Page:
Anonymous has joined the digital protest against the Stop Online Piracy Act (SOPA).
Congressional hearings on the controversial bill, which critics and Internet-based companies like Google claim will kill the Internet as we know it, will take place on Wednesday, Jan 18. Social news site Reddit pledged to go dark for 12 hours that day—as cofounder Alexis Ohanian testifies about the bill—and now members of Anonymous, the protest and hacktivist collective, are urging others to do the same.
Anonymous had previously announced on Twitter its support of Reddit’s planned action. But a few days ago, the organization followed suit by releasing the personal data of Jeffrey L. Bewkes, the chairman and chief executive of Time Warner, and Sumner M. Redstone, a majority owner of Viacom and the CBS Corporation. Both media magnates have “championed” SOPA, according to the New York Times. The release of personal information was the hackivist’s form of retribution
The post on Redstone also links to the various companies that allegedly lobbied Congress in support of SOPA. Those corporations include clothing manufactures like Adidas, Burberry, Kate Spade, Ralph Lauren, and Dolce & Gabbana, as well as make-up manufactures L'Oréal and Revlon. The U.S. division of the video game company Nintendo and Ford were also cited, among others.
Besides the doxxing of Redstone, a seemingly separate faction of Anonymous uploaded a video on Sunday urging webmasters around the world to follow Reddit’s lead and go dark on January 18.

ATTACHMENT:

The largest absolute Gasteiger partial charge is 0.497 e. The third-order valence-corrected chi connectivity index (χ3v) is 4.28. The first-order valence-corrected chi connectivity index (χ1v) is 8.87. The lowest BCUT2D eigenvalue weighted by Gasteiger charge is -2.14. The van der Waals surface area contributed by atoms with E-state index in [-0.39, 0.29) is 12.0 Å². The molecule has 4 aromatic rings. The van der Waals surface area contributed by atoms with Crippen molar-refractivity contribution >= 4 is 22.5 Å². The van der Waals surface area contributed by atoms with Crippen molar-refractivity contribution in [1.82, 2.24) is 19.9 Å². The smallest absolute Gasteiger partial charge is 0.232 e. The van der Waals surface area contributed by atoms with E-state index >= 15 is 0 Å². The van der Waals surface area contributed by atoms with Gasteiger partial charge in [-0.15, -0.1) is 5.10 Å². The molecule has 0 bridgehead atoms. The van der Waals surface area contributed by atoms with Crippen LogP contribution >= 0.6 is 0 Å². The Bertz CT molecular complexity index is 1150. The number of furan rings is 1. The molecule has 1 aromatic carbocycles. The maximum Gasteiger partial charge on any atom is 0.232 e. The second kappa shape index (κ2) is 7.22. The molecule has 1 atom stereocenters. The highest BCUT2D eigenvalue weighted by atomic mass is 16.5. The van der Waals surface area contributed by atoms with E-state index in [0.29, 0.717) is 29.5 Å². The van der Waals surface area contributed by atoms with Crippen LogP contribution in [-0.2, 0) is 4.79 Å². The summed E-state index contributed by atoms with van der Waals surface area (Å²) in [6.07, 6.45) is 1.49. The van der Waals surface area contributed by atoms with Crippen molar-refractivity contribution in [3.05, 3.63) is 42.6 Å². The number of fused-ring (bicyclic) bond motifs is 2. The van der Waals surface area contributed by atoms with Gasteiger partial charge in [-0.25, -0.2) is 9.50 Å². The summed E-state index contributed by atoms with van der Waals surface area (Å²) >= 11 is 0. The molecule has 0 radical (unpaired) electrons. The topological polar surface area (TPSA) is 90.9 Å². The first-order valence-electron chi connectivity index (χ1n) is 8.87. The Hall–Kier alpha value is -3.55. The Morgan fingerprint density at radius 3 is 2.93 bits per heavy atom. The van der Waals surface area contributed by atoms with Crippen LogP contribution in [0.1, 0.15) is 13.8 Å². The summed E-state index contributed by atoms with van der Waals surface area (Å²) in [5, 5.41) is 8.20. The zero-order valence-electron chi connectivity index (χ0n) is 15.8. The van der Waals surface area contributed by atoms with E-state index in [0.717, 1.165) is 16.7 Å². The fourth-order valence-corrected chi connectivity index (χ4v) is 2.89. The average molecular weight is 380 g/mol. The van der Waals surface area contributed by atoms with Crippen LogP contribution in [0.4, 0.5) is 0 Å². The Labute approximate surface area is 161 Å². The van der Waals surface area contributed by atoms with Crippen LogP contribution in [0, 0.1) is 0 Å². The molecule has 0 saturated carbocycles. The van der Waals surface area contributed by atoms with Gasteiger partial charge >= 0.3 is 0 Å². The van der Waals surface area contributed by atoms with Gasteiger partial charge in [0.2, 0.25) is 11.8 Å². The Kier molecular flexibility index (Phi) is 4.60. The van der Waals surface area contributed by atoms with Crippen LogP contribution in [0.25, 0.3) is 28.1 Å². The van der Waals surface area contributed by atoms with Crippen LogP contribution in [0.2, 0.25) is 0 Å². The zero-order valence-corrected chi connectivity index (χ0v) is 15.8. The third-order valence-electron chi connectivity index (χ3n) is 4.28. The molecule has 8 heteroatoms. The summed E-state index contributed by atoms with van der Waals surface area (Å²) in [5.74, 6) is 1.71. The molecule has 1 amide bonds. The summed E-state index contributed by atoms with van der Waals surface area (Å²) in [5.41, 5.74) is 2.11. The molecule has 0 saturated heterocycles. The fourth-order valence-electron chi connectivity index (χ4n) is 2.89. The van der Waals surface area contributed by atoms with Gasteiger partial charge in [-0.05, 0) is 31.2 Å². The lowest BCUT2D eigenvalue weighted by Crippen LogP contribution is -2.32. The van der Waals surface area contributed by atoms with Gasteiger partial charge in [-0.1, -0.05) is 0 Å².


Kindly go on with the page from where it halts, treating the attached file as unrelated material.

We request all website administrators worldwide - and especially those running large user-content websites - to black out their website at the same time, to voice their opposition of SOPA and PROTECT IP. This legislation may very well not only change the future of the internet as a whole, but also change the future of YOUR website. Act against it before it's too late.
(The Protect IP Act, known as PIPA, is seen as a sister act of SOPA, with potentially similar effects.)
The text-to-voice video, done in classic Anonymous style, states that the blocking mechanisms used if SOPA passes are trivial enough that any real “pirate” could “easily circumvent them,” but the casual, non-pirating Internet user could not.
“Ironically this legislation does not affect the people it is targeting,” says the computerized Anonymous voice. “Even if you don't live in the United States, you will be affected by this legislation, as much of the core Internet infrastructure is located in the US.”
Anonymous also posted a tutorial for webmasters looking to participate in the black-out protest.